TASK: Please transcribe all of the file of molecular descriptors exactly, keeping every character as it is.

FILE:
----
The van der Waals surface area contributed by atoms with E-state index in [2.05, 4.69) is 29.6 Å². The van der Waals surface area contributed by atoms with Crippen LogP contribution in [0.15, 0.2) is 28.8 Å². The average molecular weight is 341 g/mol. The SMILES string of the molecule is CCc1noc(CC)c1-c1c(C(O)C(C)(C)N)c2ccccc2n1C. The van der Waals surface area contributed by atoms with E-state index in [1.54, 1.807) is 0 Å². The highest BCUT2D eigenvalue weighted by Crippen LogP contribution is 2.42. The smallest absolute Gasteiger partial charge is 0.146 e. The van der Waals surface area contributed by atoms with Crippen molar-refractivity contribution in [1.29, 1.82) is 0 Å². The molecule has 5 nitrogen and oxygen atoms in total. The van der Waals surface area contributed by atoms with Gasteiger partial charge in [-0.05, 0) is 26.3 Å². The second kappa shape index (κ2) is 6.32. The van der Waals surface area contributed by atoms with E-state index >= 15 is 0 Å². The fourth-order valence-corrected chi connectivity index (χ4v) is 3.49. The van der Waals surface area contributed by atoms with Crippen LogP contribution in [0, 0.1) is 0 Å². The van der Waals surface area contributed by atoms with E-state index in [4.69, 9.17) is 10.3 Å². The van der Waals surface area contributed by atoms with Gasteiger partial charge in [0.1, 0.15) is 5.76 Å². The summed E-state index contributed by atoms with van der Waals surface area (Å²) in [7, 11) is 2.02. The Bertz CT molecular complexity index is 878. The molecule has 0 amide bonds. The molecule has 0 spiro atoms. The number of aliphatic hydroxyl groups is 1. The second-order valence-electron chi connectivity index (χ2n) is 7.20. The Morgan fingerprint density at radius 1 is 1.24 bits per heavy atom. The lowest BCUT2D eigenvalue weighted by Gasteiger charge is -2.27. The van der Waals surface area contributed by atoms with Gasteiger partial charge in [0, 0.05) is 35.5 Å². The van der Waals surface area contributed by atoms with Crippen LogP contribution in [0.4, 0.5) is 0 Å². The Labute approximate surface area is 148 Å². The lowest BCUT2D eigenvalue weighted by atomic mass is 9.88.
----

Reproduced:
The van der Waals surface area contributed by atoms with E-state index in [2.05, 4.69) is 29.6 Å². The van der Waals surface area contributed by atoms with Crippen LogP contribution in [0.15, 0.2) is 28.8 Å². The average molecular weight is 341 g/mol. The SMILES string of the molecule is CCc1noc(CC)c1-c1c(C(O)C(C)(C)N)c2ccccc2n1C. The van der Waals surface area contributed by atoms with E-state index in [1.54, 1.807) is 0 Å². The highest BCUT2D eigenvalue weighted by Crippen LogP contribution is 2.42. The smallest absolute Gasteiger partial charge is 0.146 e. The van der Waals surface area contributed by atoms with Crippen molar-refractivity contribution in [1.29, 1.82) is 0 Å². The molecule has 5 nitrogen and oxygen atoms in total. The van der Waals surface area contributed by atoms with Gasteiger partial charge in [-0.05, 0) is 26.3 Å². The second kappa shape index (κ2) is 6.32. The van der Waals surface area contributed by atoms with E-state index >= 15 is 0 Å². The fourth-order valence-corrected chi connectivity index (χ4v) is 3.49. The van der Waals surface area contributed by atoms with Crippen LogP contribution in [0, 0.1) is 0 Å². The van der Waals surface area contributed by atoms with E-state index in [4.69, 9.17) is 10.3 Å². The van der Waals surface area contributed by atoms with Gasteiger partial charge in [0.1, 0.15) is 5.76 Å². The summed E-state index contributed by atoms with van der Waals surface area (Å²) in [7, 11) is 2.02. The Bertz CT molecular complexity index is 878. The molecule has 0 amide bonds. The molecule has 0 spiro atoms. The number of aliphatic hydroxyl groups is 1. The second-order valence-electron chi connectivity index (χ2n) is 7.20. The Morgan fingerprint density at radius 1 is 1.24 bits per heavy atom. The lowest BCUT2D eigenvalue weighted by Gasteiger charge is -2.27. The van der Waals surface area contributed by atoms with Gasteiger partial charge in [0, 0.05) is 35.5 Å². The van der Waals surface area contributed by atoms with Crippen LogP contribution in [0.4, 0.5) is 0 Å². The Labute approximate surface area is 148 Å². The lowest BCUT2D eigenvalue weighted by atomic mass is 9.88.